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B.C. says state or state-sponsored actor likely behind cyber-attacks

Public service head Shannon Salter did not identify where the attacks originated
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A state or state-sponsored actor was likely behind a trio of cyber attacks on B.C. government networks. (THE CANADIAN PRESS/Jonathan Hayward)

Public Safety Minister Mike Farnworth said provincial authorities are working with federal officials and other experts as they investigate “a very sophisticated operation” against government networks that likely came from beyond Canada’s borders.

“So in terms of which state or state-sponsored actors (attacked B.C.), we are not in position to be able to say at this time,” he said Friday (May 10) during a briefing in Vanocuver. He added later that he himself does not know the identity of the attacker.

“What I can tell you is that it became evident to the technical experts within government and through the Canadian Centre of Cyber Security, as well as through (Microsoft)…that this was a very sophisticated operation and from what they know, and their expertise, they determined that it is most likely to have been either a foreign state or a foreign-state sponsored actor.”

Farnworth said he himself has reached out to the federal government with provincial agencies collaborating with relevant security agencies at the federal level. He declined to comment though when asked whether B.C. has reached out to Global Affairs Canada and whether federal officials have had any contact themselves with would-be culprits.

“I’m not able to make any comment on that,” he said. “There is a full investigation still underway.”

While government officials declined to comment on the nature of the attacks, Farnworth Thursday ruled out a ransom-ware attack, which typically pursue monetary rather than political goals.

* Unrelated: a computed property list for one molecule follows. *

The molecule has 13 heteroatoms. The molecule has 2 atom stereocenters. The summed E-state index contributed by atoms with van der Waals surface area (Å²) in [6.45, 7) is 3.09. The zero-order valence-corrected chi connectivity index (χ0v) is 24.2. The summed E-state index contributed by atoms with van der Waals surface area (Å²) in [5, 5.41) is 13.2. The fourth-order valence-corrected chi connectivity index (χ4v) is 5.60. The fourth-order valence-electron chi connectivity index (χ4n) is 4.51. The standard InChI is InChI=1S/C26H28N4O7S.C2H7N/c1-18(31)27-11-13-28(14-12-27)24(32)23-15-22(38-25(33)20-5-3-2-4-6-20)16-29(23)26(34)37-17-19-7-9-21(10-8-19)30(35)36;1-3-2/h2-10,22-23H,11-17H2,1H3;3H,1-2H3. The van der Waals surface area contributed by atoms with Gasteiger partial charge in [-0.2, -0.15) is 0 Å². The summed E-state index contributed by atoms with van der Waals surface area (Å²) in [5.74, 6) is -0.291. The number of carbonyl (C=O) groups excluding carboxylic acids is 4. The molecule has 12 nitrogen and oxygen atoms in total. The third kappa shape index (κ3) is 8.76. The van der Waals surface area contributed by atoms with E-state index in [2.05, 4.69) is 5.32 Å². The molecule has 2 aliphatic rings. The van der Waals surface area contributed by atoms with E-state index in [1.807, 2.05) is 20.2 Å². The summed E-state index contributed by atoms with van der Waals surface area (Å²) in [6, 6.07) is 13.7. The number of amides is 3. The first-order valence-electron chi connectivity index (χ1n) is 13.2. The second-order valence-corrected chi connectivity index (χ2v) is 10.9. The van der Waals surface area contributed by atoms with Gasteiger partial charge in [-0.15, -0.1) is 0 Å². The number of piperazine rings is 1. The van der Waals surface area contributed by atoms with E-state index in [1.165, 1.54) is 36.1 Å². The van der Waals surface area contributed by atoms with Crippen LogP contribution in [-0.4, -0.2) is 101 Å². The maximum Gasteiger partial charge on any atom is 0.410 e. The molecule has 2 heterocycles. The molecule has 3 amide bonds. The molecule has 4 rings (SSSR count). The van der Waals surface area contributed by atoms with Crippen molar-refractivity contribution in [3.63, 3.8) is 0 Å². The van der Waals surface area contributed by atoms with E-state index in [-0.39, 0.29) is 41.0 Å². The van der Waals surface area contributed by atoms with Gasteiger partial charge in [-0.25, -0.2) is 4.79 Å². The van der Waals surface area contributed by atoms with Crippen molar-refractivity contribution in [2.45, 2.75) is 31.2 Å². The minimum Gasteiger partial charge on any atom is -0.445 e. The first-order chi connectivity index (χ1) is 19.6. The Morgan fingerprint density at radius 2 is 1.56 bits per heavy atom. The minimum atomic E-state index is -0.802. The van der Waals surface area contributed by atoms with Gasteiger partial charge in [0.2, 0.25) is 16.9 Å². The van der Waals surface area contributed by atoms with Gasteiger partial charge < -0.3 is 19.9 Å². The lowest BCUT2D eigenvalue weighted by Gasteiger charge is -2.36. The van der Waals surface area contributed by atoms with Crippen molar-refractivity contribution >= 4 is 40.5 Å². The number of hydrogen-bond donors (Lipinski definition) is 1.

Experts consider cyber-attacks to be part and parcel of what military theorists call hybrid warfare and recent days have seen a run of cyber-attacks aimed at several western countries, including the United States, Germany and the Czech Republic. All, along with Canada, count among the strongest military and financial supporters of Ukraine, currently fending off a full-scale invasion from Russia. China as well as India have also been identified as source countries or sponsors of cyber-attacks.

Farnworth obliquely referenced these aspects in his comments.

“This is the world we live in and it is constantly evolving and government places a high priority and making sure that we are also evolving and keeping up with the changes we are seeing and that are being advised are in fact taking place,” he said.

RELATED: No evidence of personal data compromised during cyber attack: B.C. minister

Shannon Salter, deputy minister to Premier David Eby and head of the B.C. Public Service and Cabinet Secretary, first revealed that possibility during a technical briefing with reporters.

She linked this actor to a trio of cyber attacks, with the first flagged on April 10.

Salter added that government does not have information about the motivation behind the attacks, but re-assured British Columbians that no sensitive information was compromised.

Salter said experts with the Canadian Centre for Cyber Security told government officials not to make these incidents public to avoid tipping off the threat actor before sufficiently investigating and protecting systems, data and ultimately the public.

Salter, who briefed the media Monday afternoon along with other government staff, said she could not comment on the specific nature of the attacks, but described them as complex and sophisticated — hence pointing to a state or state-sponsored actor.

Salter said provincial staff first flagged an incident on April 10 before confirming it on April 11 and reporting it to the federal experts. Government also engaged cyber-security experts from Microsoft, Salter said, adding provincial officials have been working with these partners since then. Salter said she received her first briefing on the attacks on April 16. She then briefed Eby on April 17. On April 29, authorities flagged a broader attack by the same actor — the same day, all government workers received instructions to change their passwords.

Salter said that instruction was the most visible of several unspecified measures, adding that government has been implementing these measures on a rolling basis.

On May 6, authorities identified the third attack, Salter said, that the attacker has also been working on covering on its tracks. She added that this fact has lengthened investigations, impacting government’s ability to speak about them.

The provincial cabinet (minus Premier Eby) received its first briefing on May 8 — the same day, government first informed the public through a statement from Eby. By that time, authorities had put in place sufficient protection and mitigation measures to publicly reveal the incidents.

Salter added that the investigation is on-going, but reiterated earlier government statement from the likes of Eby and Farnworth that authorities have found “no evidence” of sensitive information being compromised.